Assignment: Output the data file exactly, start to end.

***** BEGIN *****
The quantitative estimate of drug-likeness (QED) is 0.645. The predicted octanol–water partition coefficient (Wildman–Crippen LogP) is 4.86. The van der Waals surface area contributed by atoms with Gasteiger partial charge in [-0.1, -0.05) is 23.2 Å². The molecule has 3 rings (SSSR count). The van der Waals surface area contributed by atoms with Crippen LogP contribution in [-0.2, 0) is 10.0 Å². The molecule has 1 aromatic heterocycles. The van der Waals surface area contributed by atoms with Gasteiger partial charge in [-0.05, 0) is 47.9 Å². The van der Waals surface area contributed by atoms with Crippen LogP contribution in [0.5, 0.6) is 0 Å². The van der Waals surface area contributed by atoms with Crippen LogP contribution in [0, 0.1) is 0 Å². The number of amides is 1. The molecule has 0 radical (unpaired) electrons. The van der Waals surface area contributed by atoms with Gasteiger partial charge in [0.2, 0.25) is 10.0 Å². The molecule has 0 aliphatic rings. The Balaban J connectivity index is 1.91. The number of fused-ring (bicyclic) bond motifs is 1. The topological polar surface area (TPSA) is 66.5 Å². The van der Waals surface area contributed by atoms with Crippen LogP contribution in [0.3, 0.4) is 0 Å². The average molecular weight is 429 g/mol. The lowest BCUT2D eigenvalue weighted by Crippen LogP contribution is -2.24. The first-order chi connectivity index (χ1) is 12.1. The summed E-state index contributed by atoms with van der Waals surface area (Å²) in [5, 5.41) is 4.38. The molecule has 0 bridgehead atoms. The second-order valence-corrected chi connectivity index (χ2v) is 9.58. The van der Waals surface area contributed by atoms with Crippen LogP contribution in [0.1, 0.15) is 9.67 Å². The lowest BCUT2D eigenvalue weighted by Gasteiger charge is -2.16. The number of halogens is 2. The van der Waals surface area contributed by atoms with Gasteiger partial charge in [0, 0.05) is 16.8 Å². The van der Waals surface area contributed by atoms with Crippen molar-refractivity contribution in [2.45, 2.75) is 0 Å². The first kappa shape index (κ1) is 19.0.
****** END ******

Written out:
The quantitative estimate of drug-likeness (QED) is 0.645. The predicted octanol–water partition coefficient (Wildman–Crippen LogP) is 4.86. The van der Waals surface area contributed by atoms with Gasteiger partial charge in [-0.1, -0.05) is 23.2 Å². The molecule has 3 rings (SSSR count). The van der Waals surface area contributed by atoms with Crippen LogP contribution in [-0.2, 0) is 10.0 Å². The molecule has 1 aromatic heterocycles. The van der Waals surface area contributed by atoms with Gasteiger partial charge in [-0.05, 0) is 47.9 Å². The van der Waals surface area contributed by atoms with Crippen LogP contribution in [0.5, 0.6) is 0 Å². The van der Waals surface area contributed by atoms with Crippen LogP contribution in [0, 0.1) is 0 Å². The number of amides is 1. The molecule has 0 radical (unpaired) electrons. The van der Waals surface area contributed by atoms with Gasteiger partial charge in [0.2, 0.25) is 10.0 Å². The molecule has 0 aliphatic rings. The Balaban J connectivity index is 1.91. The number of fused-ring (bicyclic) bond motifs is 1. The topological polar surface area (TPSA) is 66.5 Å². The van der Waals surface area contributed by atoms with Crippen LogP contribution in [0.3, 0.4) is 0 Å². The average molecular weight is 429 g/mol. The lowest BCUT2D eigenvalue weighted by Crippen LogP contribution is -2.24. The first-order chi connectivity index (χ1) is 12.1. The summed E-state index contributed by atoms with van der Waals surface area (Å²) in [5, 5.41) is 4.38. The molecule has 0 bridgehead atoms. The second-order valence-corrected chi connectivity index (χ2v) is 9.58. The van der Waals surface area contributed by atoms with Crippen LogP contribution in [0.1, 0.15) is 9.67 Å². The lowest BCUT2D eigenvalue weighted by Gasteiger charge is -2.16. The number of halogens is 2. The van der Waals surface area contributed by atoms with Gasteiger partial charge in [0, 0.05) is 16.8 Å². The van der Waals surface area contributed by atoms with Crippen molar-refractivity contribution in [2.45, 2.75) is 0 Å². The first kappa shape index (κ1) is 19.0.